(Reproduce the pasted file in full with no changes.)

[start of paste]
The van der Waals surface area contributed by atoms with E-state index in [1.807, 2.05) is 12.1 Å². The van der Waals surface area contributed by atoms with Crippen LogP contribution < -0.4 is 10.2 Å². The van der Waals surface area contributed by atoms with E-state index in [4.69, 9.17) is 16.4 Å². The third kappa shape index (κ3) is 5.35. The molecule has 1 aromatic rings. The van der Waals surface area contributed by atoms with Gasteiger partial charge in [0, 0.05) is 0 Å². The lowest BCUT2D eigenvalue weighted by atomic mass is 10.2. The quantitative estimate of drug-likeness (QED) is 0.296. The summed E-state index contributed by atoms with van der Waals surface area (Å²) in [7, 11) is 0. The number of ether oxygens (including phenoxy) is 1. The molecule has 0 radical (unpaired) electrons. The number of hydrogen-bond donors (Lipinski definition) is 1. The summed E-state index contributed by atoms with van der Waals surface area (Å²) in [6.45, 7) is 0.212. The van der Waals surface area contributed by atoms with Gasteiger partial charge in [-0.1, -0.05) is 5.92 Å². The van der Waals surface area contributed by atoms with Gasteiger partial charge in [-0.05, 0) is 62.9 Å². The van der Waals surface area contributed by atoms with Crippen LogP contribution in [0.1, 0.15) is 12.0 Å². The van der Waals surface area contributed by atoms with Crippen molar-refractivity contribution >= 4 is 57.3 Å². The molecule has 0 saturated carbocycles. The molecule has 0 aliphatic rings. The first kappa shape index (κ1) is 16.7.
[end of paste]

The van der Waals surface area contributed by atoms with E-state index in [1.807, 2.05) is 12.1 Å². The van der Waals surface area contributed by atoms with Crippen LogP contribution < -0.4 is 10.2 Å². The van der Waals surface area contributed by atoms with E-state index in [4.69, 9.17) is 16.4 Å². The third kappa shape index (κ3) is 5.35. The molecule has 1 aromatic rings. The van der Waals surface area contributed by atoms with Gasteiger partial charge in [0, 0.05) is 0 Å². The lowest BCUT2D eigenvalue weighted by atomic mass is 10.2. The quantitative estimate of drug-likeness (QED) is 0.296. The summed E-state index contributed by atoms with van der Waals surface area (Å²) in [7, 11) is 0. The number of ether oxygens (including phenoxy) is 1. The molecule has 0 radical (unpaired) electrons. The number of hydrogen-bond donors (Lipinski definition) is 1. The summed E-state index contributed by atoms with van der Waals surface area (Å²) in [6.45, 7) is 0.212. The van der Waals surface area contributed by atoms with Gasteiger partial charge in [-0.1, -0.05) is 5.92 Å². The van der Waals surface area contributed by atoms with Gasteiger partial charge in [-0.05, 0) is 62.9 Å². The van der Waals surface area contributed by atoms with Crippen LogP contribution in [0.1, 0.15) is 12.0 Å². The van der Waals surface area contributed by atoms with Crippen molar-refractivity contribution >= 4 is 57.3 Å². The molecule has 0 saturated carbocycles. The molecule has 0 aliphatic rings. The first kappa shape index (κ1) is 16.7.